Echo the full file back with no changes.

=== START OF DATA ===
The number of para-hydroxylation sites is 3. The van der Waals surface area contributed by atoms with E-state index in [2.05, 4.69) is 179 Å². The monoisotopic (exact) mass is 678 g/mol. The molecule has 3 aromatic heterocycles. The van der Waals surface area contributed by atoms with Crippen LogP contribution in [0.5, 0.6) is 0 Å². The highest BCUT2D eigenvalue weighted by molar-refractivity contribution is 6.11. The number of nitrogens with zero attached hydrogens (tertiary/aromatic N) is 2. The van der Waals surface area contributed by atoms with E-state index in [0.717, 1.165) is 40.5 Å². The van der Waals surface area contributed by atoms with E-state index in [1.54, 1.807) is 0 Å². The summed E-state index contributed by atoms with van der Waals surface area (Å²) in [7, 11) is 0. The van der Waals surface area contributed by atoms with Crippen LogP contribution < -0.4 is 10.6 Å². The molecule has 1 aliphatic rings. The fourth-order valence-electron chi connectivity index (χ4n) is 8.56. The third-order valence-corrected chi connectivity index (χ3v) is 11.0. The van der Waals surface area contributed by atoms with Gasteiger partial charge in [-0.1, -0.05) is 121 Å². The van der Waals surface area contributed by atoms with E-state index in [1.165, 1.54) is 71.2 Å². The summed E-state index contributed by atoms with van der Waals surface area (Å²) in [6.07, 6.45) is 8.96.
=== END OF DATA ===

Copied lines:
The number of para-hydroxylation sites is 3. The van der Waals surface area contributed by atoms with E-state index in [2.05, 4.69) is 179 Å². The monoisotopic (exact) mass is 678 g/mol. The molecule has 3 aromatic heterocycles. The van der Waals surface area contributed by atoms with Crippen LogP contribution in [0.5, 0.6) is 0 Å². The highest BCUT2D eigenvalue weighted by molar-refractivity contribution is 6.11. The number of nitrogens with zero attached hydrogens (tertiary/aromatic N) is 2. The van der Waals surface area contributed by atoms with E-state index in [0.717, 1.165) is 40.5 Å². The van der Waals surface area contributed by atoms with E-state index in [1.54, 1.807) is 0 Å². The summed E-state index contributed by atoms with van der Waals surface area (Å²) in [7, 11) is 0. The van der Waals surface area contributed by atoms with Crippen LogP contribution < -0.4 is 10.6 Å². The molecule has 1 aliphatic rings. The fourth-order valence-electron chi connectivity index (χ4n) is 8.56. The third-order valence-corrected chi connectivity index (χ3v) is 11.0. The van der Waals surface area contributed by atoms with Gasteiger partial charge in [-0.1, -0.05) is 121 Å². The van der Waals surface area contributed by atoms with E-state index in [1.165, 1.54) is 71.2 Å². The summed E-state index contributed by atoms with van der Waals surface area (Å²) in [6.07, 6.45) is 8.96.